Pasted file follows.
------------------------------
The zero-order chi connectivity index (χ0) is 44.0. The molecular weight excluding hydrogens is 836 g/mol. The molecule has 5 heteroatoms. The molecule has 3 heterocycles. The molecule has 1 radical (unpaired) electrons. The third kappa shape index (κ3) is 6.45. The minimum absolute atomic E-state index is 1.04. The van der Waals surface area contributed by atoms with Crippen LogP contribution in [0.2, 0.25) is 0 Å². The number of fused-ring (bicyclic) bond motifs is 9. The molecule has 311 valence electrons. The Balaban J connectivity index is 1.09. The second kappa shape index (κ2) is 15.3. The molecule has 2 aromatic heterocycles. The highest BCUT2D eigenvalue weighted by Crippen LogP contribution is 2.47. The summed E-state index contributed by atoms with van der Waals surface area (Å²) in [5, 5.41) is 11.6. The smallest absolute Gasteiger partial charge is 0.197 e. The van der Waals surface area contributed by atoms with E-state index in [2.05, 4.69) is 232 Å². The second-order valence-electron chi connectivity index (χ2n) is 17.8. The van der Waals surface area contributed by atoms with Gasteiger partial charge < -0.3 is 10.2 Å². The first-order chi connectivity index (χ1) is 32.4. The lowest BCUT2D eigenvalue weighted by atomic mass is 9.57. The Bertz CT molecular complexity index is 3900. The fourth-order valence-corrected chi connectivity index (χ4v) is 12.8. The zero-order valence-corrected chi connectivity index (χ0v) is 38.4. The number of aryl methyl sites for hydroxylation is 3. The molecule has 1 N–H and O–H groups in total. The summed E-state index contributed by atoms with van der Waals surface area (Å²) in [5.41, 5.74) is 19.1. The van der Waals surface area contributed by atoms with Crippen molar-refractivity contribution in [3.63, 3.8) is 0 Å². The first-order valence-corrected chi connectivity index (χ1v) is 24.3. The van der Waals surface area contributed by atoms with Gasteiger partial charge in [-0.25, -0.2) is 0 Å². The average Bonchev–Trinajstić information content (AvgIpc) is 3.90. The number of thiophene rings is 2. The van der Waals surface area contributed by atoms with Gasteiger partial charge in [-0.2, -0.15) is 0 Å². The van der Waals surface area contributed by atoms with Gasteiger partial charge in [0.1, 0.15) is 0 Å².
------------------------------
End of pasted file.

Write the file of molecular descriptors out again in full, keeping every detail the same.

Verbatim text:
The zero-order chi connectivity index (χ0) is 44.0. The molecular weight excluding hydrogens is 836 g/mol. The molecule has 5 heteroatoms. The molecule has 3 heterocycles. The molecule has 1 radical (unpaired) electrons. The third kappa shape index (κ3) is 6.45. The minimum absolute atomic E-state index is 1.04. The van der Waals surface area contributed by atoms with Crippen LogP contribution in [0.2, 0.25) is 0 Å². The number of fused-ring (bicyclic) bond motifs is 9. The molecule has 311 valence electrons. The Balaban J connectivity index is 1.09. The second kappa shape index (κ2) is 15.3. The molecule has 2 aromatic heterocycles. The highest BCUT2D eigenvalue weighted by Crippen LogP contribution is 2.47. The summed E-state index contributed by atoms with van der Waals surface area (Å²) in [5, 5.41) is 11.6. The smallest absolute Gasteiger partial charge is 0.197 e. The van der Waals surface area contributed by atoms with E-state index in [2.05, 4.69) is 232 Å². The second-order valence-electron chi connectivity index (χ2n) is 17.8. The van der Waals surface area contributed by atoms with Gasteiger partial charge < -0.3 is 10.2 Å². The first-order chi connectivity index (χ1) is 32.4. The lowest BCUT2D eigenvalue weighted by atomic mass is 9.57. The Bertz CT molecular complexity index is 3900. The fourth-order valence-corrected chi connectivity index (χ4v) is 12.8. The zero-order valence-corrected chi connectivity index (χ0v) is 38.4. The number of aryl methyl sites for hydroxylation is 3. The molecule has 1 N–H and O–H groups in total. The summed E-state index contributed by atoms with van der Waals surface area (Å²) in [5.41, 5.74) is 19.1. The van der Waals surface area contributed by atoms with Crippen molar-refractivity contribution in [3.63, 3.8) is 0 Å². The first-order valence-corrected chi connectivity index (χ1v) is 24.3. The van der Waals surface area contributed by atoms with Gasteiger partial charge in [-0.25, -0.2) is 0 Å². The average Bonchev–Trinajstić information content (AvgIpc) is 3.90. The number of thiophene rings is 2. The van der Waals surface area contributed by atoms with Gasteiger partial charge in [-0.2, -0.15) is 0 Å². The van der Waals surface area contributed by atoms with Gasteiger partial charge in [0.1, 0.15) is 0 Å².